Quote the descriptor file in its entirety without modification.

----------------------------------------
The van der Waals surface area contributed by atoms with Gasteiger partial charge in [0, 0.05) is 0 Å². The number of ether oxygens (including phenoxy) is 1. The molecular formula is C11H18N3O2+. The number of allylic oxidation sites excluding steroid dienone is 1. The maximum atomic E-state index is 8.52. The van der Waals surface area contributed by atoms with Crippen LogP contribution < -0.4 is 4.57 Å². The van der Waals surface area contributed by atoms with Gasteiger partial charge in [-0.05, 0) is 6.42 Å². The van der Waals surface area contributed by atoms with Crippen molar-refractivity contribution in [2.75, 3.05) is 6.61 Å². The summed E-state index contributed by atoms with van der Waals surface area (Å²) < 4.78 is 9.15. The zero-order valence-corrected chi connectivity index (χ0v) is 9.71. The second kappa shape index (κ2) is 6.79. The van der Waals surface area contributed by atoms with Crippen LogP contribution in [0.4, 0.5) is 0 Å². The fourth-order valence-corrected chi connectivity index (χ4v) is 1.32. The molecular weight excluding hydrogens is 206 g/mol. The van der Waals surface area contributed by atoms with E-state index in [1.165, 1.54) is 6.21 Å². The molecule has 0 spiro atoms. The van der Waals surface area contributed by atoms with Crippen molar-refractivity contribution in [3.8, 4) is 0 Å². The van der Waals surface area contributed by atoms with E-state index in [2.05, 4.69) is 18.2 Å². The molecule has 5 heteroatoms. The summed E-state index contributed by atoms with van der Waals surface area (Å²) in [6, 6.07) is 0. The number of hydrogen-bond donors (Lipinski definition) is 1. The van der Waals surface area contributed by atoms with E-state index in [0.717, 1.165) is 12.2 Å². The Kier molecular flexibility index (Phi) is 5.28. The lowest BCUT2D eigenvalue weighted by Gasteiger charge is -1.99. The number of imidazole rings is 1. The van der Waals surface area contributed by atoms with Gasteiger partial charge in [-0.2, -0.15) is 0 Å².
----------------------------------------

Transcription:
The van der Waals surface area contributed by atoms with Gasteiger partial charge in [0, 0.05) is 0 Å². The number of ether oxygens (including phenoxy) is 1. The molecular formula is C11H18N3O2+. The number of allylic oxidation sites excluding steroid dienone is 1. The maximum atomic E-state index is 8.52. The van der Waals surface area contributed by atoms with Crippen LogP contribution < -0.4 is 4.57 Å². The van der Waals surface area contributed by atoms with Gasteiger partial charge in [-0.05, 0) is 6.42 Å². The van der Waals surface area contributed by atoms with Crippen molar-refractivity contribution in [2.75, 3.05) is 6.61 Å². The summed E-state index contributed by atoms with van der Waals surface area (Å²) < 4.78 is 9.15. The zero-order valence-corrected chi connectivity index (χ0v) is 9.71. The second kappa shape index (κ2) is 6.79. The van der Waals surface area contributed by atoms with Crippen LogP contribution in [0.4, 0.5) is 0 Å². The fourth-order valence-corrected chi connectivity index (χ4v) is 1.32. The molecular weight excluding hydrogens is 206 g/mol. The van der Waals surface area contributed by atoms with E-state index in [1.165, 1.54) is 6.21 Å². The molecule has 0 spiro atoms. The van der Waals surface area contributed by atoms with Crippen molar-refractivity contribution in [3.8, 4) is 0 Å². The van der Waals surface area contributed by atoms with E-state index in [2.05, 4.69) is 18.2 Å². The molecule has 5 heteroatoms. The summed E-state index contributed by atoms with van der Waals surface area (Å²) in [6, 6.07) is 0. The number of hydrogen-bond donors (Lipinski definition) is 1. The van der Waals surface area contributed by atoms with E-state index in [0.717, 1.165) is 12.2 Å². The Kier molecular flexibility index (Phi) is 5.28. The lowest BCUT2D eigenvalue weighted by Gasteiger charge is -1.99. The number of imidazole rings is 1. The van der Waals surface area contributed by atoms with Gasteiger partial charge in [-0.2, -0.15) is 0 Å².